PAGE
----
Djokovic, Nadal play Paris Open final a match early
Semi-final match-up of the world No 1 and the most successful clay-court player in history delivers premature drama at Roland Garros
It has been nearly two weeks since a murmur and a few groans went through the room in Paris after Rafael Nadal landed on the same side of the French Open draw as Novak Djokovic.
The men's tournament has been a waiting game ever since, but the wait will end today when Djokovic, the world's No 1 player, and Nadal, the most successful clay-court player in history, face each other in the semi-finals.
It will feel like a final before the final, but neither the top-seeded Djokovic nor the third-seeded Nadal was prepared to bemoan that incongruity after their straight-set victories at Roland Garros.
Nadal was the more impressive, routing the resurgent Swiss player Stanislas Wawrinka, 6-2, 6-3, 6-1, on the main Philippe Chatrier Court in the brilliant sunshine. Djokovic was nearly as efficient across the concourse in the smaller Suzanne Lenglen Court, warding off the multipronged threat posed by the 35-year-old German Tommy Haas and winning, 6-3, 7-6 (7-5), 7-5.
Today's other semi-final will match David Ferrer of Spain and the Frenchman Jo-Wilfried Tsonga, neither of whom has won a grand slam title.
"It is what it is," Djokovic said of facing Nadal one round earlier than usual. "I don't want to talk about what if, what if. We are playing the semi-final and we are both in good shape, and it's going to be a good match."
Their match was the final here last year, a two-day, mood-shifting ordeal that was interrupted by rain when Djokovic was taking command on the Sunday evening. Nadal won in four sets to secure a record-setting seventh singles title at Roland Garros.
But Nadal has definitely lost on his favourite surface to Djokovic. Though Nadal has won 12 of their 15 matches on clay, they have split the last six.
Djokovic can generate power and leverage with his two-handed backhand even on high, fast-spinning balls, neutralising one of Nadal's trump cards. He has the speed, reach and defensive prowess to force Nadal to go for more than usual, generating errors. He won their most recent match, defeating Nadal in straight sets in April in the Monte Carlo final.
"That is something that can maybe give me that mental edge when I step onto the court, knowing I already won against him on clay this season," Djokovic said.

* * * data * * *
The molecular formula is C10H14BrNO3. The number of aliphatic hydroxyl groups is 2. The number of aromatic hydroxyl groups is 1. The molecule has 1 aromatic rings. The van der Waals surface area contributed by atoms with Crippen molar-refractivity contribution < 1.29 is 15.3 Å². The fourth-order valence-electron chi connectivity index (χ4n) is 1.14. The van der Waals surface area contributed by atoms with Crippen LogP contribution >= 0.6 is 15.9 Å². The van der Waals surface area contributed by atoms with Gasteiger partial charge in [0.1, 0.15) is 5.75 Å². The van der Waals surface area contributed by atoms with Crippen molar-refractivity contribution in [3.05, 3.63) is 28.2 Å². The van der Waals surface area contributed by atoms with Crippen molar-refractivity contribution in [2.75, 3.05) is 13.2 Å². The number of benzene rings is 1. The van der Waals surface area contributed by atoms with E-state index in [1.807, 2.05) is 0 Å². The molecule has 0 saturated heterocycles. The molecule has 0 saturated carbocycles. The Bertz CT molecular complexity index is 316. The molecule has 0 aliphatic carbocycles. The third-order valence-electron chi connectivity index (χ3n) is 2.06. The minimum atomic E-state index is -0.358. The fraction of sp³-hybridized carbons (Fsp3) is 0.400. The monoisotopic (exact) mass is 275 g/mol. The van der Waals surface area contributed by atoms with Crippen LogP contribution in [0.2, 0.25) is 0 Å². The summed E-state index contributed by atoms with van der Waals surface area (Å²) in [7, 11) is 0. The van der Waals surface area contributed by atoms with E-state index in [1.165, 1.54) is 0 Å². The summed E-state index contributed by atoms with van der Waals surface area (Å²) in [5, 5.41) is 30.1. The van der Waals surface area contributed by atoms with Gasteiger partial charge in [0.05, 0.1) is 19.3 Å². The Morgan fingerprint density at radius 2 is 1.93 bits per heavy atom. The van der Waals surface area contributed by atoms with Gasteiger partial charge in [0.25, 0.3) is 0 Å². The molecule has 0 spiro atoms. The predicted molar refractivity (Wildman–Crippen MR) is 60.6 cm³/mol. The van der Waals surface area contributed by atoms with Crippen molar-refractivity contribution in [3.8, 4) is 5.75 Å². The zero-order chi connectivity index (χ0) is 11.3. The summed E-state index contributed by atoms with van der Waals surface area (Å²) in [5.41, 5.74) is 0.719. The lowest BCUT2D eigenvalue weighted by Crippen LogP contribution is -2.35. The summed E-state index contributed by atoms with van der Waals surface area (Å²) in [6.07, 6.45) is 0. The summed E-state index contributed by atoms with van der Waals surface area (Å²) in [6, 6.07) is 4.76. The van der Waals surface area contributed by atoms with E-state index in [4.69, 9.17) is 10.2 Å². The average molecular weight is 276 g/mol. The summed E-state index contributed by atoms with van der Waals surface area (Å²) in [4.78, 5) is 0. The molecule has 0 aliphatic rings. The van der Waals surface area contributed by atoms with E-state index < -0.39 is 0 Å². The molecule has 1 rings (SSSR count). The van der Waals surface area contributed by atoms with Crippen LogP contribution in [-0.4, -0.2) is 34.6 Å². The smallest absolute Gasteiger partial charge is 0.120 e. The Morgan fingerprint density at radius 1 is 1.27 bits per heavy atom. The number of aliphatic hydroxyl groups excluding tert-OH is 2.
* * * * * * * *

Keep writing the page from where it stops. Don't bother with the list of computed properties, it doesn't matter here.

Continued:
Djokovic would seem to have the most at stake statistically. While Nadal has already won this title seven times and won all four of the grand slam tournaments, Djokovic is still missing the Roland Garros trophy.
In Australia in January, Djokovic made it clear that winning the French Open was his major goal this season, and he has embraced the symbolism of trying to win it for his childhood coach, Jelena Gencic, who died in Serbia on Saturday at the age of 76. At the memorial service for Gencic in Belgrade this week, Djokovic's mother, Dijana, read a letter from her son addressed to Gencic.
"I am sad beyond limits that I cannot come to the funeral," the letter read. "I know you would be angry if I give up and diminish my chances to fulfil our last wish to win Roland Garros."
Djokovic's ability to articulate his emotions is nearly as striking as his elastic ability to turn defence into offence. It is rare that he does not give a considered answer unless he is going for laughs.
Through the years, he and Nadal have answered many questions about each other. Though Nadal's rivalry with Roger Federer has received more attention, Djokovic and Nadal have faced off more often than any men in this era. This will be their 35th meeting, with Nadal holding a 19-15 edge. Nadal and Federer have played 30 times, with Nadal holding a 20-10 advantage.
Djokovic was asked whether there was a chance that this semi-final could be faster than last year's Australian Open final, which required five hours 53 minutes for Djokovic to beat Nadal. "Do you want to see more than six hours' match?" Djokovic asked with a chuckle. "I'm sure I don't want to be six hours on the court."
There seemed little danger of marathon records on Wednesday as Djokovic and Nadal dispatched the opposition in quarter-finals that ended within minutes of each other.
On the warmest day of the tournament, Nadal's forehand was particularly lively and devastating, breaking down Wawrinka's one-handed backhand with the same sort of ruthless regularity that it has broken down Federer's one-hander.
"It's difficult to be as strong with the backhand at shoulder height, which is where you have to hit it against Nadal again and again," Wawrinka said.
"I think today I played my best match of the year in this tournament," Nadal said.